Point 2, the if construct can be gotten around a bit less elegantly  with

 /string/   { ...

Point 3, gsub and sub are broken is just plain annoying and it takes writing your own routines with index and substr.
Which was too bad for me. I wanted to write a script to eliminate more than 2 redo logs from database creation for “scratch” databases. I don’t know if you can imagine a create script like:
STARTUP NOMOUNT pfile='/mnt/provision/redo2a/datafile/initredo2a.ora.provision'

) SIZE 52428800,

) SIZE 52428800,
) SIZE 52428800

I just wanted 2 redo logs and one member for group, so I wanted to pull out all that’s highlighted in orange. Simple with AWK:
cat ${MNTDIR}/ | \awk -vNREDO="$NREDO" 'BEGIN { output="on" members="off" nlogs=0 last="no"}{# membersif ( $0 ~ "GROUP"     ) { members="on" ; nlogs=0}# outputif ( $0 ~ NREDO       ) { last="yes" }if ( $0 ~ "DATAFILE"  ) { output="on"  }if ( $0 ~ "SIZE"      ) { members="off" ; nlogs=0}if ( output == "on"   ) {   nlogs++       gsub(/,/,"") } if ( nlogs < last ="=" last = "no" output="off"> /tmp/redo2.$$
The script works on AIX, HPUX, Redhat but not on Solaris. For Solaris I had a few choices. I could try and use nawk or gawk which would require me using some sort of “ifdef” and even then using nawk would require some changes. AFAIK gawk would have to be installed on the machines, thus ruling it out. For me, I wanted the safest option. The safest option for me was just to re-write the code in a way that worked around the bugs on Solaris default awk.
cat ${MNTDIR}/ | \awk  'BEGIN {output="on"members="off"nlogs=0last="no"size="no"NREDO="'"$NREDO"'"}/DATAFILE/               { output="on"  } # turn output back on/SIZE/                   { members="off" ; nlogs=0; size="yes"}  # end of group members/GROUP/                  { members="on"  ; nlogs=-1 }  # start counting group members{ if ( index($0,NREDO) )   last="yes"    } # reach the maximum  of redo logs to recreate{if ( output == "on"   ) {str=$0if ( members == "on"  ) { # we are in the log member section   nlogs++             # count members   i=index(str,",");   # get rid of comma at end of line   if ( i > 0 ) {       str=substr(str,0,i-1)   }}if ( nlogs < size ="=" last ="=" str="$0" i="index(str,"> 0 ) {                str=substr(str,0,i-1)            }            last = "no"            output="off"   # we reach max # of redo logs, turn output off till we see DATAFILE         }      }      print str   }}}{ size = "no" }'  > /tmp/redo2.$$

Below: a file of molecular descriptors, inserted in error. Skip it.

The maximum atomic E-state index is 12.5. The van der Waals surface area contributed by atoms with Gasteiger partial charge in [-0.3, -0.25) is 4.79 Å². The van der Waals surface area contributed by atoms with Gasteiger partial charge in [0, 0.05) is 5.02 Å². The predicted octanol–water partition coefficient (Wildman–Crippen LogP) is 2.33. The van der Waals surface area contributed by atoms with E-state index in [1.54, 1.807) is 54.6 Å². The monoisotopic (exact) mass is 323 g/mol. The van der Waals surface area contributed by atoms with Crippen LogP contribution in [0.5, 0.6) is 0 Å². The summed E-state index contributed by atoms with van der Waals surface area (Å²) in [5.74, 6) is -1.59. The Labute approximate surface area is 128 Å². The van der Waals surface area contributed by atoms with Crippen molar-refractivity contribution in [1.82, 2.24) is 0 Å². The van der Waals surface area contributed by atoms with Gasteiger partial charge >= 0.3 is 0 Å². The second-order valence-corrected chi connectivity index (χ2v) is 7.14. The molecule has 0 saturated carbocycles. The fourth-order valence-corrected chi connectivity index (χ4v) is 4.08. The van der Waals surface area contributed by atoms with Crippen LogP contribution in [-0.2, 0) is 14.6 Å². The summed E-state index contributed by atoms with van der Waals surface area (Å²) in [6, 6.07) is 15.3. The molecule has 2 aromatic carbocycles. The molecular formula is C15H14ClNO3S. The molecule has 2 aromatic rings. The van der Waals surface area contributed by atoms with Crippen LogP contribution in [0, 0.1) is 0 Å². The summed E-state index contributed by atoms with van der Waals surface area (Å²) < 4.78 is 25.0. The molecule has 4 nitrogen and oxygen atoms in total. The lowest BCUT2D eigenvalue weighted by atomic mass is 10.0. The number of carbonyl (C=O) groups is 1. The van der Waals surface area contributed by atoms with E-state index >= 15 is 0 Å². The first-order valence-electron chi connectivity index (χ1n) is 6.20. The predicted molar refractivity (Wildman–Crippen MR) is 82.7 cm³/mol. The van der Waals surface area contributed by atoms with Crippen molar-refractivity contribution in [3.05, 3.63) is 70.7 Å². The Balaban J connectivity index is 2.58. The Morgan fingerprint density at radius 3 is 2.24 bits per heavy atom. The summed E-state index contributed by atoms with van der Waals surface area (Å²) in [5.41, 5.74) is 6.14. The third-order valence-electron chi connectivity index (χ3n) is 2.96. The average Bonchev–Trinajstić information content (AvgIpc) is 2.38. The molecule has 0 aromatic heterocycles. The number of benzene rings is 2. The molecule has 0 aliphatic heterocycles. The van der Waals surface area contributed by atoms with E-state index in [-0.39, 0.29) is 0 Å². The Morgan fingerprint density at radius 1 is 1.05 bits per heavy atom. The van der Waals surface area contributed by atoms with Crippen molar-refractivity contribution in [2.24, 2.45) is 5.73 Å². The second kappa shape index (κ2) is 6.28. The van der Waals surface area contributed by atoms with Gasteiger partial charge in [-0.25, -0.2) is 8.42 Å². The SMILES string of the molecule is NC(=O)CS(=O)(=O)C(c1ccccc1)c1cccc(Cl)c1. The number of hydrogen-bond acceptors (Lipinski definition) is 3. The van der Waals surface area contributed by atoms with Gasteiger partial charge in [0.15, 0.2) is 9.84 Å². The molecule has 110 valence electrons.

Kyle Hailey Uncategorized

Job Openings for Oracle experts

December 2nd, 2010
You know it’s a good company when the support desk looks like this:

Delphix, the company I’ve been at for the past month, is hiring! We are interested primarily in Oracle expertise centered around backup and recovery, rman, dataguard and ASM.
Big plus for solid knowledge of NFS, storage systems, zfs and networking with an eye for performance tuning.
We are looking for sales consultants, support, engineers and QA.
I’m super happy with this new position – small company where everyone makes an impact and the people are super smart, motivated and experienced.
We’ve got an amazing team from the the creators of Dtrace and zfs to principle players in the development of Oracle RAC, cache fusion and dataguard to the founder of Avamar and the marketing VP who took VMware public. Come join us !
If interested, contact me at kyle.hailey @ delphix dot com.

Delphix turns physical database infrastructure into software that can run in a fraction of the space, automating some of the most challenging and time consuming operations in the datacenter: refreshing and provisioning of databases. With our database virtualization software, enterprises can reduce complex provisioning tasks from 10 days to 10 seconds and shrink 10 TB into 1 TB.
Enterprises typically create multiple copies of production databases for development, testing, QA, staging, UAT, pilots, training, operational reporting, etc. By linking with production databases via standard APIs, Delphix enables the benefits of consolidation and virtualization for all supporting database infrastructure—with no need to make changes to production systems. As a result, an investment in Delphix can generate a high-impact ROI with very low risk.
The team at Delphix has been responsible for developing products that have generated billions in annual revenue, including Oracle RAC, used in more than 20% of Oracle deployments, and EMC Avamar, the solution that pioneered data de-duplication, one of the fastest growing technologies in datacenters today. Our board of directors includes founding board members for Oracle, Business Objects, Informatica, Riverbed, Brocade, and Avamar. One of our lead investors was the co-founding chairman of Oracle, founding chairman of Business Object and founding chairman of Informatica. Our Advisory board has a number of recognized industry icons including the original WW VP’S of Field ops from Oracle and VMware. I We are head quartered in Palo Alto. Delphix will be hard to beat in terms of working on very interesting technology, a great business, and the ability to grow both your career and technical ability.

Kyle Hailey Uncategorized